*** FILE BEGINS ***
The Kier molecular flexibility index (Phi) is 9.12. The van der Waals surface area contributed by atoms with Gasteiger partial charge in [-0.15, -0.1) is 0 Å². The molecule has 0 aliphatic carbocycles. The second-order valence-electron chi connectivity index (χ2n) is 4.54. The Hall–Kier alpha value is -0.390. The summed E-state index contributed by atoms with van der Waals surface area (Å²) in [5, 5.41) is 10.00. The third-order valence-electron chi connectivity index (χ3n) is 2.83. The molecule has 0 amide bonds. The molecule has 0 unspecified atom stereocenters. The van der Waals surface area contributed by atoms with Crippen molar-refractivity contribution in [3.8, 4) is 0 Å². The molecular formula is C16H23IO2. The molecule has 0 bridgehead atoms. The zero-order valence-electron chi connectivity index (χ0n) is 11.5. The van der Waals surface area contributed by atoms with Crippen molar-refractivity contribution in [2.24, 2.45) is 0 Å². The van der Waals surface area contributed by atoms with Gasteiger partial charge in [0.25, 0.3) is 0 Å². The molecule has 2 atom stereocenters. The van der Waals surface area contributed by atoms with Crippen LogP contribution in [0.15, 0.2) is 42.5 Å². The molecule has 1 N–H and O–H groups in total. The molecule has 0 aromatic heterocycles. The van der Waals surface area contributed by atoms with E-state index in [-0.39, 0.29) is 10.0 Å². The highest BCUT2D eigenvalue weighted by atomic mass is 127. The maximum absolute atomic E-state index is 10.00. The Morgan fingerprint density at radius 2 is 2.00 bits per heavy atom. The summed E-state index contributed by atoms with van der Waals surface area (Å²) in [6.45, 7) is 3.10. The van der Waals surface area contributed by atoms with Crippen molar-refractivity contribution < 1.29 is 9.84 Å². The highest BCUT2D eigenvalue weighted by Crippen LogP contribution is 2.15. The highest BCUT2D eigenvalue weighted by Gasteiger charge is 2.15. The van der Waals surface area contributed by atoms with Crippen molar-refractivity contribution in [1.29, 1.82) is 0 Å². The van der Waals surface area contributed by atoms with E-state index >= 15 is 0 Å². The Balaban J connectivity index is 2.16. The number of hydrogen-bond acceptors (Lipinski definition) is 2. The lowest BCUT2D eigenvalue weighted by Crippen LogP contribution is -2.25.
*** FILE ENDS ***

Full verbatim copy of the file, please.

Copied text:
The Kier molecular flexibility index (Phi) is 9.12. The van der Waals surface area contributed by atoms with Gasteiger partial charge in [-0.15, -0.1) is 0 Å². The molecule has 0 aliphatic carbocycles. The second-order valence-electron chi connectivity index (χ2n) is 4.54. The Hall–Kier alpha value is -0.390. The summed E-state index contributed by atoms with van der Waals surface area (Å²) in [5, 5.41) is 10.00. The third-order valence-electron chi connectivity index (χ3n) is 2.83. The molecule has 0 amide bonds. The molecule has 0 unspecified atom stereocenters. The van der Waals surface area contributed by atoms with Crippen molar-refractivity contribution in [3.8, 4) is 0 Å². The molecular formula is C16H23IO2. The molecule has 0 bridgehead atoms. The zero-order valence-electron chi connectivity index (χ0n) is 11.5. The van der Waals surface area contributed by atoms with Crippen molar-refractivity contribution in [2.24, 2.45) is 0 Å². The van der Waals surface area contributed by atoms with Gasteiger partial charge in [0.25, 0.3) is 0 Å². The molecule has 2 atom stereocenters. The van der Waals surface area contributed by atoms with Crippen LogP contribution in [0.15, 0.2) is 42.5 Å². The molecule has 1 N–H and O–H groups in total. The molecule has 0 aromatic heterocycles. The van der Waals surface area contributed by atoms with E-state index in [-0.39, 0.29) is 10.0 Å². The highest BCUT2D eigenvalue weighted by atomic mass is 127. The maximum absolute atomic E-state index is 10.00. The Morgan fingerprint density at radius 2 is 2.00 bits per heavy atom. The summed E-state index contributed by atoms with van der Waals surface area (Å²) in [6.45, 7) is 3.10. The van der Waals surface area contributed by atoms with Crippen molar-refractivity contribution < 1.29 is 9.84 Å². The highest BCUT2D eigenvalue weighted by Crippen LogP contribution is 2.15. The highest BCUT2D eigenvalue weighted by Gasteiger charge is 2.15. The van der Waals surface area contributed by atoms with Crippen molar-refractivity contribution in [1.29, 1.82) is 0 Å². The van der Waals surface area contributed by atoms with E-state index >= 15 is 0 Å². The Balaban J connectivity index is 2.16. The number of hydrogen-bond acceptors (Lipinski definition) is 2. The lowest BCUT2D eigenvalue weighted by Crippen LogP contribution is -2.25.